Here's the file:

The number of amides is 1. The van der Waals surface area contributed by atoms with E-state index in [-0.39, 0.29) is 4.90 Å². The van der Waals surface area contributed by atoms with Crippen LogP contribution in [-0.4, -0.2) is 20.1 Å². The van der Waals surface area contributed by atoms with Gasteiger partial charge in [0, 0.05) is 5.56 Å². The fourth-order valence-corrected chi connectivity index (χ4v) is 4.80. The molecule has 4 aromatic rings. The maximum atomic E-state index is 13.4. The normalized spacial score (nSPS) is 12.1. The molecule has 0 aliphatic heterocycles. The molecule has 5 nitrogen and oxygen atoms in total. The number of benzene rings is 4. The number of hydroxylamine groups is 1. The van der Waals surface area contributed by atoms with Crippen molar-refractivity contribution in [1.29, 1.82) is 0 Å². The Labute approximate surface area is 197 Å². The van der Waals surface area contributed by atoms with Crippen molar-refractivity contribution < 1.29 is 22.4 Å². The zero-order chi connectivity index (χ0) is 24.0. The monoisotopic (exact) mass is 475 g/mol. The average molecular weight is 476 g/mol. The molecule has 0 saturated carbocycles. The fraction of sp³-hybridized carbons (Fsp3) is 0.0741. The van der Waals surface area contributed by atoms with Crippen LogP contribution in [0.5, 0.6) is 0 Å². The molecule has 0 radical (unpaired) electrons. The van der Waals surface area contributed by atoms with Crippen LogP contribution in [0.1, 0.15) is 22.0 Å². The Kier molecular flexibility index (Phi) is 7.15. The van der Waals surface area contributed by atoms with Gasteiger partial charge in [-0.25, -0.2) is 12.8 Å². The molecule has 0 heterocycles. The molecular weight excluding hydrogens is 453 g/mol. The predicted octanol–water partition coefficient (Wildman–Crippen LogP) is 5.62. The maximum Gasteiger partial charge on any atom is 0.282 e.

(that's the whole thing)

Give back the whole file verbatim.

The number of amides is 1. The van der Waals surface area contributed by atoms with E-state index in [-0.39, 0.29) is 4.90 Å². The van der Waals surface area contributed by atoms with Crippen LogP contribution in [-0.4, -0.2) is 20.1 Å². The van der Waals surface area contributed by atoms with Gasteiger partial charge in [0, 0.05) is 5.56 Å². The fourth-order valence-corrected chi connectivity index (χ4v) is 4.80. The molecule has 4 aromatic rings. The maximum atomic E-state index is 13.4. The normalized spacial score (nSPS) is 12.1. The molecule has 0 aliphatic heterocycles. The molecule has 5 nitrogen and oxygen atoms in total. The number of benzene rings is 4. The number of hydroxylamine groups is 1. The van der Waals surface area contributed by atoms with Crippen molar-refractivity contribution in [1.29, 1.82) is 0 Å². The Labute approximate surface area is 197 Å². The van der Waals surface area contributed by atoms with Crippen molar-refractivity contribution < 1.29 is 22.4 Å². The zero-order chi connectivity index (χ0) is 24.0. The monoisotopic (exact) mass is 475 g/mol. The average molecular weight is 476 g/mol. The molecule has 0 saturated carbocycles. The fraction of sp³-hybridized carbons (Fsp3) is 0.0741. The van der Waals surface area contributed by atoms with Crippen LogP contribution in [0.5, 0.6) is 0 Å². The molecule has 0 radical (unpaired) electrons. The van der Waals surface area contributed by atoms with Crippen LogP contribution in [0.1, 0.15) is 22.0 Å². The Kier molecular flexibility index (Phi) is 7.15. The van der Waals surface area contributed by atoms with Gasteiger partial charge in [-0.25, -0.2) is 12.8 Å². The molecule has 0 heterocycles. The molecular weight excluding hydrogens is 453 g/mol. The predicted octanol–water partition coefficient (Wildman–Crippen LogP) is 5.62. The maximum Gasteiger partial charge on any atom is 0.282 e.